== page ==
> On Thu, Oct 27, 2016 at 6:52 PM Nikolaus Rath <[hidden email]> wrote:
>
>>
>> On Oct 27 2016, Ross Boucher <
>> [hidden email]> wrote:
>> > That's unfortunate. Do you have any suggestions for ways I might figure
>> out
>> > what's causing my existing mounts to "disconnect"?
>>
>> What error do you get when you try to access the mountpoint?
>> Are you sure that the filesystem process is still alive? Typically,
>> you'll get errors only if the filesystem is actively responding with
>> error codes, or if it has crashed.
>>
> The error is: "Transport endpoint is not connected". I'm reasonably certain
> the filesystem process is still alive,

Check again, I'm more than reasonably sure that you will it is not.

Unfortunately, you're mistaken.
 
> I can continue to
> access the filesystem directly

I'm not sure what you mean by "directly". The only way to access a FUSE
filesystem is through the mountpoint, which you say does not work.

It seems you've missed my original statement. For clarity, my setup is this:

/shared/fuse  => fuse mounted filesystem
/shared/mount => bind mount of /shared/fuse/foo 

By "directly", I mean accessing "/shared/fuse" directly. And when referring to the existing mounts, I'm talking about e.g. "/shared/mount" above (of which I actually have many different instances).

-Ross

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Re: Restarting fuse process breaks sub mounts

Nikolaus Rath
On Oct 28 2016, Ross Boucher <[hidden email]> wrote:

> On Fri, Oct 28, 2016 at 3:22 PM Nikolaus Rath <[hidden email]> wrote:
>
>> On Oct 28 2016, Ross Boucher <
>> [hidden email]> wrote:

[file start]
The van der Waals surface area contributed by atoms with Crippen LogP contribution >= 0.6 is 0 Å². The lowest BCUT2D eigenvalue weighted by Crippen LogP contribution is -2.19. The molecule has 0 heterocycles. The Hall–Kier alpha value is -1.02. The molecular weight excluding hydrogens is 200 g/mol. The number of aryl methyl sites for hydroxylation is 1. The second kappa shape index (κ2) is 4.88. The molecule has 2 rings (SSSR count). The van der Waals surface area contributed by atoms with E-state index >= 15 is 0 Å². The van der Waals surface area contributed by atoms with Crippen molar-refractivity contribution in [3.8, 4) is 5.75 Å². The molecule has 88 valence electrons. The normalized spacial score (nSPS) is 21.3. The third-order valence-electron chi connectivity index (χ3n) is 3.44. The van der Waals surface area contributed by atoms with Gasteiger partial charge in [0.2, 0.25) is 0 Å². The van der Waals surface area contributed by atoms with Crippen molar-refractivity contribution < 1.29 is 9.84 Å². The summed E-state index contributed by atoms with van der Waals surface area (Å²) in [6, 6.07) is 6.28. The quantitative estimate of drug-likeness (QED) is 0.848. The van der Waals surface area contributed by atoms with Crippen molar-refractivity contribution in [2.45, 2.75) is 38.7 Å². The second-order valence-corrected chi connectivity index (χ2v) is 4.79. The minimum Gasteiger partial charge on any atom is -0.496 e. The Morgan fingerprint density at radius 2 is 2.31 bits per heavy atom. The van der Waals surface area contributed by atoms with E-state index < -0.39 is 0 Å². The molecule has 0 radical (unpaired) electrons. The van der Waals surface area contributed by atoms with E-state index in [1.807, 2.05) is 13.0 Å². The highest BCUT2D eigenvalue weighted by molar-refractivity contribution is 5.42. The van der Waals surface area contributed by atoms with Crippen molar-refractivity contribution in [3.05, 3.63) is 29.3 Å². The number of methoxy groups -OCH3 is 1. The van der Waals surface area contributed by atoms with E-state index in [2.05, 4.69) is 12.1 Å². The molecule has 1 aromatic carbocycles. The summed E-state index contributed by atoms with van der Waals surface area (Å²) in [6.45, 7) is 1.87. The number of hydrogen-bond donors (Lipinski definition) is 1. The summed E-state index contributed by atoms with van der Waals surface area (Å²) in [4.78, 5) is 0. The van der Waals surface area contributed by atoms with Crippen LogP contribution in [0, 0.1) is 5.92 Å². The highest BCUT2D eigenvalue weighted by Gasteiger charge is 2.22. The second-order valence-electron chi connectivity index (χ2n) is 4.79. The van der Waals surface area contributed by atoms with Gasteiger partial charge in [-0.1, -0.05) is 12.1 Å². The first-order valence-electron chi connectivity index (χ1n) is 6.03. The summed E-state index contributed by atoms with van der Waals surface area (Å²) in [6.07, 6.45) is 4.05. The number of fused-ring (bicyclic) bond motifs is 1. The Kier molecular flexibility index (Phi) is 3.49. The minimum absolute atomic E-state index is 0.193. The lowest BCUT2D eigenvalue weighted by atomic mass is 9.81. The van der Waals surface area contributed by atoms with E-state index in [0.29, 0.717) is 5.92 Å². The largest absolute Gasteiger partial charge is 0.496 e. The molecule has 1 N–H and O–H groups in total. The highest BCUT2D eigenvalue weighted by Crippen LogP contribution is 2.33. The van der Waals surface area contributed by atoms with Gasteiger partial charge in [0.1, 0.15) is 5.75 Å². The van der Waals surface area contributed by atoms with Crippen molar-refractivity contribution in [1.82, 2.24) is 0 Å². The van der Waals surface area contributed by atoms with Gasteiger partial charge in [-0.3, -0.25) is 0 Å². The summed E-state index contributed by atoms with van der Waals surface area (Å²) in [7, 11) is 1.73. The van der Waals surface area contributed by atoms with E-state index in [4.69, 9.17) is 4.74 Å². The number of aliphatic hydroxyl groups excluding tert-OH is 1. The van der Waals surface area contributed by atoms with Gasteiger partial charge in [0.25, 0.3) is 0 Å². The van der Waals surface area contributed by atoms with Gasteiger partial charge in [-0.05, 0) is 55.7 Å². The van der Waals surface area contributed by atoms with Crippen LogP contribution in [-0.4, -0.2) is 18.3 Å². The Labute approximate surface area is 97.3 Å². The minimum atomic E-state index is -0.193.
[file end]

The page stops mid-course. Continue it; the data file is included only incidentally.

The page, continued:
>> > On Thu, Oct 27, 2016 at 6:52 PM Nikolaus Rath <
>> [hidden email]> wrote:
>> >
>> >>
>> >> On Oct 27 2016, Ross Boucher <
>> >> [hidden email]>
>> wrote:
>> >> > That's unfortunate. Do you have any suggestions for ways I might
>> figure
>> >> out
>> >> > what's causing my existing mounts to "disconnect"?
>> >>
>> >> What error do you get when you try to access the mountpoint?
>> >> Are you sure that the filesystem process is still alive? Typically,
>> >> you'll get errors only if the filesystem is actively responding with
>> >> error codes, or if it has crashed.
>> >>
>> > The error is: "Transport endpoint is not connected". I'm reasonably
>> certain
>> > the filesystem process is still alive,
>>
>> Check again, I'm more than reasonably sure that you will it is not.
>>
>
> Unfortunately, you're mistaken.
>
>
>> > I can continue to
>> > access the filesystem directly
>>
>> I'm not sure what you mean by "directly". The only way to access a FUSE
>> filesystem is through the mountpoint, which you say does not work.
>
>
> It seems you've missed my original statement. For clarity, my setup is this:
>
> /shared/fuse  => fuse mounted filesystem
> /shared/mount => bind mount of /shared/fuse/foo
>
> By "directly", I mean accessing "/shared/fuse" directly. And when referring
> to the existing mounts, I'm talking about e.g. "/shared/mount" above (of
> which I actually have many different instances).

Oh, I see. Sorry, I forget about that indeed. So the (full) sequence of
events is as follows?

$ my_fuse_fs /shared/fuse